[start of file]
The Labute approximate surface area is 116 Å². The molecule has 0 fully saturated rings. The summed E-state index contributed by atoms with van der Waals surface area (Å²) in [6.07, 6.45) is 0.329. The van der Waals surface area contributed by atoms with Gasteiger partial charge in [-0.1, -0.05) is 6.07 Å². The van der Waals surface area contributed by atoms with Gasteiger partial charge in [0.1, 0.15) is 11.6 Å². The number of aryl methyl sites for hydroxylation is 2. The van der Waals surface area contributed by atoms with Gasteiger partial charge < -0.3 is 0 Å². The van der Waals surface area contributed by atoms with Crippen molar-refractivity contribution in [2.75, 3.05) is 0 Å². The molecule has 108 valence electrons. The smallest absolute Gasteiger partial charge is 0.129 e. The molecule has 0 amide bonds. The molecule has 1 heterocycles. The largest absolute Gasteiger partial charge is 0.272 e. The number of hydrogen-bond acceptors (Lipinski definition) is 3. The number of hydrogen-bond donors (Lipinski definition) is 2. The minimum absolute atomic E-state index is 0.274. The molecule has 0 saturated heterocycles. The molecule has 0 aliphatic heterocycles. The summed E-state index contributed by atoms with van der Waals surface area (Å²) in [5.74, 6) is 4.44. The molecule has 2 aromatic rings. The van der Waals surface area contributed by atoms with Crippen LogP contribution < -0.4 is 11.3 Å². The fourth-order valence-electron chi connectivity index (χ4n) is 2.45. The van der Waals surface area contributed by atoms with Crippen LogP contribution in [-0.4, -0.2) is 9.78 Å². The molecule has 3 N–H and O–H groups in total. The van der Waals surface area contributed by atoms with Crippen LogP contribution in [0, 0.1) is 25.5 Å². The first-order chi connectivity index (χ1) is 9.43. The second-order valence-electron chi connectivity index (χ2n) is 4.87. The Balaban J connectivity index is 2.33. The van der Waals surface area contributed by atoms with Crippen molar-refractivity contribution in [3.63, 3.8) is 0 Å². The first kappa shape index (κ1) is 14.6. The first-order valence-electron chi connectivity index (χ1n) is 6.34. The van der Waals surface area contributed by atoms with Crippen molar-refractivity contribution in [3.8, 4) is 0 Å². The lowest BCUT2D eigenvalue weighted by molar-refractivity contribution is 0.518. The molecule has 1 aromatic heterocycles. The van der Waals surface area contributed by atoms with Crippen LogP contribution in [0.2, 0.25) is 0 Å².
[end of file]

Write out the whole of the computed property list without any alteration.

The Labute approximate surface area is 116 Å². The molecule has 0 fully saturated rings. The summed E-state index contributed by atoms with van der Waals surface area (Å²) in [6.07, 6.45) is 0.329. The van der Waals surface area contributed by atoms with Gasteiger partial charge in [-0.1, -0.05) is 6.07 Å². The van der Waals surface area contributed by atoms with Gasteiger partial charge in [0.1, 0.15) is 11.6 Å². The number of aryl methyl sites for hydroxylation is 2. The van der Waals surface area contributed by atoms with Gasteiger partial charge < -0.3 is 0 Å². The van der Waals surface area contributed by atoms with Crippen molar-refractivity contribution in [2.75, 3.05) is 0 Å². The molecule has 108 valence electrons. The smallest absolute Gasteiger partial charge is 0.129 e. The molecule has 0 amide bonds. The molecule has 1 heterocycles. The largest absolute Gasteiger partial charge is 0.272 e. The number of hydrogen-bond acceptors (Lipinski definition) is 3. The number of hydrogen-bond donors (Lipinski definition) is 2. The minimum absolute atomic E-state index is 0.274. The molecule has 0 saturated heterocycles. The molecule has 0 aliphatic heterocycles. The summed E-state index contributed by atoms with van der Waals surface area (Å²) in [5.74, 6) is 4.44. The molecule has 2 aromatic rings. The van der Waals surface area contributed by atoms with Crippen LogP contribution < -0.4 is 11.3 Å². The fourth-order valence-electron chi connectivity index (χ4n) is 2.45. The van der Waals surface area contributed by atoms with Crippen LogP contribution in [-0.4, -0.2) is 9.78 Å². The molecule has 3 N–H and O–H groups in total. The van der Waals surface area contributed by atoms with Crippen LogP contribution in [0, 0.1) is 25.5 Å². The first-order chi connectivity index (χ1) is 9.43. The second-order valence-electron chi connectivity index (χ2n) is 4.87. The Balaban J connectivity index is 2.33. The van der Waals surface area contributed by atoms with Crippen molar-refractivity contribution in [3.63, 3.8) is 0 Å². The first kappa shape index (κ1) is 14.6. The first-order valence-electron chi connectivity index (χ1n) is 6.34. The van der Waals surface area contributed by atoms with Crippen molar-refractivity contribution in [3.8, 4) is 0 Å². The lowest BCUT2D eigenvalue weighted by molar-refractivity contribution is 0.518. The molecule has 1 aromatic heterocycles. The van der Waals surface area contributed by atoms with Crippen LogP contribution in [0.2, 0.25) is 0 Å².